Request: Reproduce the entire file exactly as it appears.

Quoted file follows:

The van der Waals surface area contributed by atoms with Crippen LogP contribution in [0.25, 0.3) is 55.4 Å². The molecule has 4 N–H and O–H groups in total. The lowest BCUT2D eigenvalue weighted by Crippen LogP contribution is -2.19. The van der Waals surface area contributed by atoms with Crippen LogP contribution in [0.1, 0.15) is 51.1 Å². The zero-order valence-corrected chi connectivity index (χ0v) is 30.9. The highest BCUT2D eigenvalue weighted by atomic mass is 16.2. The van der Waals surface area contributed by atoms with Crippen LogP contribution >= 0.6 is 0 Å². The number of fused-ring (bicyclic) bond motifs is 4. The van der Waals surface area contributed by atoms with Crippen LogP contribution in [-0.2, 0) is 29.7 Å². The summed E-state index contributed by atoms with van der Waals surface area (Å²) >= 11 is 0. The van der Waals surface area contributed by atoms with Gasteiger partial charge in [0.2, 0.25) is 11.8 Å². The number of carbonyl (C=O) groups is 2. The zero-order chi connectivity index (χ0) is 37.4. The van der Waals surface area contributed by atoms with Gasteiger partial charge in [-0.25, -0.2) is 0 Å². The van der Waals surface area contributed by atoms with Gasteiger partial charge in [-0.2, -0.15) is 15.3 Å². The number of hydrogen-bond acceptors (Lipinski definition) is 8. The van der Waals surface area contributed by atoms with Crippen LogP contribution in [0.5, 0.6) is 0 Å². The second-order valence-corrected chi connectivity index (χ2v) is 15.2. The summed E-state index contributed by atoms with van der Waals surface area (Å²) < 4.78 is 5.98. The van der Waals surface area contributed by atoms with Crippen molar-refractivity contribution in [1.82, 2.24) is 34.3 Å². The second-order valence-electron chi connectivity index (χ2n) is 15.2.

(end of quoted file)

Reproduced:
The van der Waals surface area contributed by atoms with Crippen LogP contribution in [0.25, 0.3) is 55.4 Å². The molecule has 4 N–H and O–H groups in total. The lowest BCUT2D eigenvalue weighted by Crippen LogP contribution is -2.19. The van der Waals surface area contributed by atoms with Crippen LogP contribution in [0.1, 0.15) is 51.1 Å². The zero-order valence-corrected chi connectivity index (χ0v) is 30.9. The highest BCUT2D eigenvalue weighted by atomic mass is 16.2. The van der Waals surface area contributed by atoms with Crippen LogP contribution >= 0.6 is 0 Å². The number of fused-ring (bicyclic) bond motifs is 4. The van der Waals surface area contributed by atoms with Crippen LogP contribution in [-0.2, 0) is 29.7 Å². The summed E-state index contributed by atoms with van der Waals surface area (Å²) >= 11 is 0. The van der Waals surface area contributed by atoms with Gasteiger partial charge in [0.2, 0.25) is 11.8 Å². The number of carbonyl (C=O) groups is 2. The zero-order chi connectivity index (χ0) is 37.4. The van der Waals surface area contributed by atoms with Gasteiger partial charge in [-0.25, -0.2) is 0 Å². The van der Waals surface area contributed by atoms with Gasteiger partial charge in [-0.2, -0.15) is 15.3 Å². The number of hydrogen-bond acceptors (Lipinski definition) is 8. The van der Waals surface area contributed by atoms with Crippen LogP contribution in [0.5, 0.6) is 0 Å². The second-order valence-corrected chi connectivity index (χ2v) is 15.2. The summed E-state index contributed by atoms with van der Waals surface area (Å²) < 4.78 is 5.98. The van der Waals surface area contributed by atoms with Crippen molar-refractivity contribution in [1.82, 2.24) is 34.3 Å². The second-order valence-electron chi connectivity index (χ2n) is 15.2.